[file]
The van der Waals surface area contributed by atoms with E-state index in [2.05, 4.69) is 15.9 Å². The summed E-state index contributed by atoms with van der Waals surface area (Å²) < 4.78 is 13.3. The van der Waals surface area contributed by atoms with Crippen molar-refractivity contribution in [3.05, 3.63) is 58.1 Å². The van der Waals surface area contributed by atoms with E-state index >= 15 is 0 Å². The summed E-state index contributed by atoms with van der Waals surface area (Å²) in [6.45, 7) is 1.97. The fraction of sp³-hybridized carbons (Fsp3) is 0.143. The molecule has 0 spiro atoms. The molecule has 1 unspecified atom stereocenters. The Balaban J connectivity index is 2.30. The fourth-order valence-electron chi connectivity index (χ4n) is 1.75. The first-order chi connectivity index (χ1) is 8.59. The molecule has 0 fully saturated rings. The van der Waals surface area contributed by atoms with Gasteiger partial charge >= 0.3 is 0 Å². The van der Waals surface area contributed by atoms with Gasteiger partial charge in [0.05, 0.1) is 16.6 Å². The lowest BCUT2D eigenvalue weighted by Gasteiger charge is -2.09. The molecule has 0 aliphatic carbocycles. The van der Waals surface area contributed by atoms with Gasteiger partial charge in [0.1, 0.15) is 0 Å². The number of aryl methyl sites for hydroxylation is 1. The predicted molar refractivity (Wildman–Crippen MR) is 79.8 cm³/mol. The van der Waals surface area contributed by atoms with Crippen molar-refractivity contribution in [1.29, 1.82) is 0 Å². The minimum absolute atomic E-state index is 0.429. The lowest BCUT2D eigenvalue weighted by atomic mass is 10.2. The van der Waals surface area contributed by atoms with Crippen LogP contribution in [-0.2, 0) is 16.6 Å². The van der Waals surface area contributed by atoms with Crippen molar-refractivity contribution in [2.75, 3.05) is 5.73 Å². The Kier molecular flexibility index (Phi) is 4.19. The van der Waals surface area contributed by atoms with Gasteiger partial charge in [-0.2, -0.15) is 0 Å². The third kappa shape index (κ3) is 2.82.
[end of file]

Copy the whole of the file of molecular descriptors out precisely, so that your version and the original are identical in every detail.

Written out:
The van der Waals surface area contributed by atoms with E-state index in [2.05, 4.69) is 15.9 Å². The summed E-state index contributed by atoms with van der Waals surface area (Å²) < 4.78 is 13.3. The van der Waals surface area contributed by atoms with Crippen molar-refractivity contribution in [3.05, 3.63) is 58.1 Å². The van der Waals surface area contributed by atoms with E-state index >= 15 is 0 Å². The summed E-state index contributed by atoms with van der Waals surface area (Å²) in [6.45, 7) is 1.97. The fraction of sp³-hybridized carbons (Fsp3) is 0.143. The molecule has 0 spiro atoms. The molecule has 1 unspecified atom stereocenters. The Balaban J connectivity index is 2.30. The fourth-order valence-electron chi connectivity index (χ4n) is 1.75. The first-order chi connectivity index (χ1) is 8.59. The molecule has 0 fully saturated rings. The van der Waals surface area contributed by atoms with Gasteiger partial charge >= 0.3 is 0 Å². The van der Waals surface area contributed by atoms with Gasteiger partial charge in [0.05, 0.1) is 16.6 Å². The lowest BCUT2D eigenvalue weighted by Gasteiger charge is -2.09. The molecule has 0 aliphatic carbocycles. The van der Waals surface area contributed by atoms with Gasteiger partial charge in [0.1, 0.15) is 0 Å². The number of aryl methyl sites for hydroxylation is 1. The predicted molar refractivity (Wildman–Crippen MR) is 79.8 cm³/mol. The van der Waals surface area contributed by atoms with Crippen molar-refractivity contribution in [1.29, 1.82) is 0 Å². The minimum absolute atomic E-state index is 0.429. The lowest BCUT2D eigenvalue weighted by atomic mass is 10.2. The van der Waals surface area contributed by atoms with Crippen LogP contribution in [-0.2, 0) is 16.6 Å². The van der Waals surface area contributed by atoms with Crippen molar-refractivity contribution in [2.75, 3.05) is 5.73 Å². The Kier molecular flexibility index (Phi) is 4.19. The van der Waals surface area contributed by atoms with Gasteiger partial charge in [-0.2, -0.15) is 0 Å². The third kappa shape index (κ3) is 2.82.